One of the hardest aspects of human resource management is getting employees to do something. This could occur during open enrollment, the introduction of a new employee referral system, or implementing OKRs.
In fact, in the HR Tech world, getting employees on board can be one of the biggest challenges when it comes to implementations of new software. Your dedicated project team may be on task and engaged in your Slack channel around the task, but getting the message out to a broad audience of non-people-operations employees (aka: your internal clients) is often where things fall off the rails. The People team have it harder than the rest of the organization as many new tools need adoption across the organization to be successful, but getting messages read and absorbed can be an unenviable task.
This is where HR’s email open rate really matters. And, it’s a metric that most organizations don’t even track!
When we say open rate, we mean the number of employees who open your emails divided by the number of employees who you send an email to. So, if we have 1,000 employees and on average 250 read our email, our open rate is 250/1,000 = 25%. This is a simple metric, but it’s often overlooked.
Marketers have been obsessed with open rates on their campaigns since the dawn of email. Why?
One of the main reasons HR Tech initiatives fail many times because of a lack of buy in from the rest of the organization. Email is a key communication tool, and so HR needs to track this metric, just like your marketing team does to understand how well they are communicating with customers. In an idealized world, every employer has a dedicated communication tool like Slack with full engagement from every employee.
We don't live in an ideal world, and email is still the default most-common communication tool most employers and employees turn to. So it's important to nail this activity.
We’ve asked a few HR teams to look at their open rates to give you a benchmark. While this is somewhat anecdotal (because it's a metric our industry doesn't typically track), the worst teams have a 20% open rate, average is closer to 60%, and excellent is 90%.
The good news is that HR teams have a captive audience that knows who they are. A 20% open rate in the marketing world is actually pretty good for comparison. But when it comes to making sure your organization understands how to access your shiny new ATS, onboard a new hire, or even submit a referral, 20% is abysmal.
So People teams shouldn’t rest on their laurels, even at 60%. Focusing on this metric will make every future initiative that relies on the rest of the organization to be that much easier.
Our advice is to get inside the head of your employees. They receive so many emails each day, and have a lot on their plate. How can you make them know an email from your team will be high value, easy to comprehend, and maybe even have something fun in it?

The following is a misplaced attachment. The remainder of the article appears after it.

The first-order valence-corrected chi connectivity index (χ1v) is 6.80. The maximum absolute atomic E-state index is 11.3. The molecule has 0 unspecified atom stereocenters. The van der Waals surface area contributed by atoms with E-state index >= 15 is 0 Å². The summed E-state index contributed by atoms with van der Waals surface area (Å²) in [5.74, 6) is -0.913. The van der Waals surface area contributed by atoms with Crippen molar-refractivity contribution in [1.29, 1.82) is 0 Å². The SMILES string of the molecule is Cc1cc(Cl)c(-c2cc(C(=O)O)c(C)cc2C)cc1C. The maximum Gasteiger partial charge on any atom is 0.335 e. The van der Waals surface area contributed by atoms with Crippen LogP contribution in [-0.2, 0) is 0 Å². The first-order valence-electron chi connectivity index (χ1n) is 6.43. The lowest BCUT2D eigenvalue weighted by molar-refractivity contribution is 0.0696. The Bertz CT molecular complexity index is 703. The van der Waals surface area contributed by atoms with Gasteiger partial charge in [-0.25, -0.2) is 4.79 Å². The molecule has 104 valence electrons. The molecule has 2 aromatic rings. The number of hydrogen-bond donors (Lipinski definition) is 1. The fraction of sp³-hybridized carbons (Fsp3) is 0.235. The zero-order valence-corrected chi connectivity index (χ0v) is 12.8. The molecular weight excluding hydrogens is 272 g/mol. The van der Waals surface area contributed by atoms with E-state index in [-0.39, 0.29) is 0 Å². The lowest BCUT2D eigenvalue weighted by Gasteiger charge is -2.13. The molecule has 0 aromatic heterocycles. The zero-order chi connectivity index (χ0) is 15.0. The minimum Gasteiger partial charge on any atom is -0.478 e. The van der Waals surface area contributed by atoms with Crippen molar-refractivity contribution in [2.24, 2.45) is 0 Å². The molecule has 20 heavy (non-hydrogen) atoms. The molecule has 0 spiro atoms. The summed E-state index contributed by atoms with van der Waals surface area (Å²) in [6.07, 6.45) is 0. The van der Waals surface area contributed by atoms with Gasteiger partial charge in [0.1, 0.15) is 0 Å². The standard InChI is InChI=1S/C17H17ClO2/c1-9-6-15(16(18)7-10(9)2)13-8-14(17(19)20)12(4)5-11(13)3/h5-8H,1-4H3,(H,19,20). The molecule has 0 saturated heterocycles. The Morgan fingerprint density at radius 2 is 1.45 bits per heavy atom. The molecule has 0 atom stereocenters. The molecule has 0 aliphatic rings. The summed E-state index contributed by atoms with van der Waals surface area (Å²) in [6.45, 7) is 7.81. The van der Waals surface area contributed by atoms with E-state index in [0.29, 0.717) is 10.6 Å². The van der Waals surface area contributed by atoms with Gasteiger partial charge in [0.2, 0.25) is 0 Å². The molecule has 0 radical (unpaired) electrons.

To increase open rates, focus on:
The good news is that once you start measuring this metric, you will start thinking about how to make your emails better when they go out. A pro tip here is to ask for feedback from colleagues in other departments.
Open rates are important and should be measured. Ideally, you want to understand where you’re doing well, and if there are issues with your communications getting to certain parts of the organization. For example, maybe you see sales people not opening emails - get the hiring manager onboard to figure out how to increase these rates!
In addition to open rates, click rates are also an important and typically easily attainable metric from your email communications. This answers the question of what percentage of people actually took an action from your email.
Open rates and click rates are a proxy for HR’s voice in the organization. While you can increase your open rate by doing a good job on your email, a very low open rate may be representative of a larger problem when it comes to HR’s reputation within the rest of the organization. While not fun to learn, identifying there is a problem will be your first step in re-habbing your brand.
The last benefit of thinking about open rates and why they vary is that it will force your team to think more generally about communications with the rest of the organization. What’s resonating, what do people care most about, what is our reputation internally, etc. These are all great questions to ask as they can lead to much deeper insights about your team and organization.
Of course, the main reason we can about open rates for our site is that they are extremely important when rolling out new HR Tech. High open rates are a strong indicator employees are going to use our new tool, and vice versa. So, it’s worth paying attention to now in order to make your next implementation that much more successful!
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